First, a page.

When I ran into a former colleague recently, she asked me what I liked about freelancing. Without hesitating, I commented on how stimulating it is to work with such a diverse group of nonprofit and foundation clients.
As I explore fields that are new to me, I meet fascinating people, and best of all, I get to apply what I learn in unexpected ways that benefit my clients — and my community.
For instance, before I was introduced to CornerHouse in Minneapolis, I knew little about child and adolescent abuse. Plus, I was completely unaware that this local agency is known worldwide for training of forensic interviewers, or that it is the only children’s advocacy center in the country that is offering healing home visiting services to children and families dealing with the aftermath of abuse.
Experience the Creative Rush
So in the course of just a day or two, I’ve written about families recovering from trauma, grocery delivery services for seniors, and rural broadband access, among other topics. Shifting from one subject to the next, I see surprising connections between ideas and audiences, and new communications strategies emerge . . . it’s a sort of creative rush.
And it feels like that creativity allows me — in my own small way — to participate in the local “disruptive philanthropy” movement. The Charities Review Council team members — who championed the movement at their annual forum last fall — defined disruptive philanthropy as:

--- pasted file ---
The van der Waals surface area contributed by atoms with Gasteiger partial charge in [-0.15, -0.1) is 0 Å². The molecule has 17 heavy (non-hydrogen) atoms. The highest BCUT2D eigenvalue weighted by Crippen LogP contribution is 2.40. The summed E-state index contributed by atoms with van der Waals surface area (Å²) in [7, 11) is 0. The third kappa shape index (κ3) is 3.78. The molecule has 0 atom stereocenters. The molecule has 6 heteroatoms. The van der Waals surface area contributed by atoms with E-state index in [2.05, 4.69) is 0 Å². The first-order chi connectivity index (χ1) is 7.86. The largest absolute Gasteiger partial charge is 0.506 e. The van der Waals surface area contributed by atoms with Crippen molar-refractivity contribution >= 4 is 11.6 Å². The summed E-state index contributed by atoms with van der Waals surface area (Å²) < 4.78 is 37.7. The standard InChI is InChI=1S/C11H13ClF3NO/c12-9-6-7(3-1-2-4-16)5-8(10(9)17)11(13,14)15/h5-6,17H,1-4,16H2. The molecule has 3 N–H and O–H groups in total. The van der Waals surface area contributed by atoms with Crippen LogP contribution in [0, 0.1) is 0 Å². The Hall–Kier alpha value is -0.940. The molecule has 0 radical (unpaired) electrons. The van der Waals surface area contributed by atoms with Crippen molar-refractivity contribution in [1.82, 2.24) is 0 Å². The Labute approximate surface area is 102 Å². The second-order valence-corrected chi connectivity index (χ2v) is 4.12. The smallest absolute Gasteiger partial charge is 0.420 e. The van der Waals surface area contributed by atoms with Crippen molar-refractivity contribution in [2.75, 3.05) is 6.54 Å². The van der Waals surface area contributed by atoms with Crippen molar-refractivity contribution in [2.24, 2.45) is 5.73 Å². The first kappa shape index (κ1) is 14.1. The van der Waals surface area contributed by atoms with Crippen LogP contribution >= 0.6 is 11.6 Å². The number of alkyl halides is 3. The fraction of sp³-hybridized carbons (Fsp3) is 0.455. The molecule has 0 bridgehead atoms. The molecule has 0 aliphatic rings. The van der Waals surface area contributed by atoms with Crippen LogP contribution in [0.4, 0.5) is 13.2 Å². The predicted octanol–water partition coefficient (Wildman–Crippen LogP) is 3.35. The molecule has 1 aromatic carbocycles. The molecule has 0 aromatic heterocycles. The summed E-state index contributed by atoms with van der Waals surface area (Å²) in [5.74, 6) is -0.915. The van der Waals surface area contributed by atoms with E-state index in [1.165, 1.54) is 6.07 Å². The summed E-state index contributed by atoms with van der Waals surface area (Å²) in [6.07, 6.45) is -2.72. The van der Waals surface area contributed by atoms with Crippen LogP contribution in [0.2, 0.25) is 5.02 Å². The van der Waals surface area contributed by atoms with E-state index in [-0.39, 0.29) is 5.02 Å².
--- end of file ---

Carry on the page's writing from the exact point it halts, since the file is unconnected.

“a transformative event or moment, an act of giving and relationship building that is a departure from the status quo. It may not be easy, endorsed or comfortable, but it is necessary to inclusively create a shared vision, a new sustainability, innovation, imagination and growth.”
Personal Design Thinking
In another way, my work on behalf of my clients and their beneficiaries feels like a personal design thinking exercise.
During participation in the Giving 2.0 MOOC last fall, I heard David Kelley from IDEO speak about design thinking in philanthropy and use of the Human-Centered Design Toolkit. Its underlying premise is that problem-solving in philanthropy must be preceded by deep empathy for the people who will benefit and close engagement with them in “need-finding.”
No matter what how you describe it, I feel happy to zig and zag while I work, using my neurons to connect seemingly unrelated dots . . . and making my small contributions to the third sector and our greater community.